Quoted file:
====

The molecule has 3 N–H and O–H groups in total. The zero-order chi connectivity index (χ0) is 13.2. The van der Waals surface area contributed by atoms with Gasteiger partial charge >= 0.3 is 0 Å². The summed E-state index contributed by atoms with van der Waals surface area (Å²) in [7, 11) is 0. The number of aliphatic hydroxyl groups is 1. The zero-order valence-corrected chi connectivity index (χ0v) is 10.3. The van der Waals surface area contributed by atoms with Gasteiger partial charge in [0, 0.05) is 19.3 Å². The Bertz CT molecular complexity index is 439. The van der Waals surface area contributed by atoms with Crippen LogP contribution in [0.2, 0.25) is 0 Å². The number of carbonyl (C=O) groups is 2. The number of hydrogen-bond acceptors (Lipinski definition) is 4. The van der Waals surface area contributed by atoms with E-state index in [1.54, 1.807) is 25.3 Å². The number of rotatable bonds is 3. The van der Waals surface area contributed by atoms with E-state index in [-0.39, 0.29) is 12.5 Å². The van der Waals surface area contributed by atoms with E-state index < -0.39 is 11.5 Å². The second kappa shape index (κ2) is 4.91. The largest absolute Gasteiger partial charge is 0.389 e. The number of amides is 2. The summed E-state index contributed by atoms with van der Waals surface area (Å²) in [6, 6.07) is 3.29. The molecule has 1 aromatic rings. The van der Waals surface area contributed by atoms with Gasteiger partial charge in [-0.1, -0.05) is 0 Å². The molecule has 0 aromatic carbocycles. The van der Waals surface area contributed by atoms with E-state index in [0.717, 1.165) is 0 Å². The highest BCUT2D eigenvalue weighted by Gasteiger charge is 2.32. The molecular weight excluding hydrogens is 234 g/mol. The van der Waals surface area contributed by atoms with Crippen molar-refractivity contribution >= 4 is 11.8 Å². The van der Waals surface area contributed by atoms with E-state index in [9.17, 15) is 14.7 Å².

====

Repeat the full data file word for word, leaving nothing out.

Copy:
The molecule has 3 N–H and O–H groups in total. The zero-order chi connectivity index (χ0) is 13.2. The van der Waals surface area contributed by atoms with Gasteiger partial charge >= 0.3 is 0 Å². The summed E-state index contributed by atoms with van der Waals surface area (Å²) in [7, 11) is 0. The number of aliphatic hydroxyl groups is 1. The zero-order valence-corrected chi connectivity index (χ0v) is 10.3. The van der Waals surface area contributed by atoms with Gasteiger partial charge in [0, 0.05) is 19.3 Å². The Bertz CT molecular complexity index is 439. The van der Waals surface area contributed by atoms with Crippen LogP contribution in [0.2, 0.25) is 0 Å². The number of carbonyl (C=O) groups is 2. The number of hydrogen-bond acceptors (Lipinski definition) is 4. The van der Waals surface area contributed by atoms with E-state index in [1.54, 1.807) is 25.3 Å². The number of rotatable bonds is 3. The van der Waals surface area contributed by atoms with E-state index in [-0.39, 0.29) is 12.5 Å². The van der Waals surface area contributed by atoms with E-state index < -0.39 is 11.5 Å². The second kappa shape index (κ2) is 4.91. The largest absolute Gasteiger partial charge is 0.389 e. The number of amides is 2. The summed E-state index contributed by atoms with van der Waals surface area (Å²) in [6, 6.07) is 3.29. The molecule has 1 aromatic rings. The van der Waals surface area contributed by atoms with Gasteiger partial charge in [-0.1, -0.05) is 0 Å². The molecule has 0 aromatic carbocycles. The van der Waals surface area contributed by atoms with E-state index in [0.717, 1.165) is 0 Å². The highest BCUT2D eigenvalue weighted by Gasteiger charge is 2.32. The molecular weight excluding hydrogens is 234 g/mol. The van der Waals surface area contributed by atoms with Crippen molar-refractivity contribution >= 4 is 11.8 Å². The van der Waals surface area contributed by atoms with E-state index in [9.17, 15) is 14.7 Å².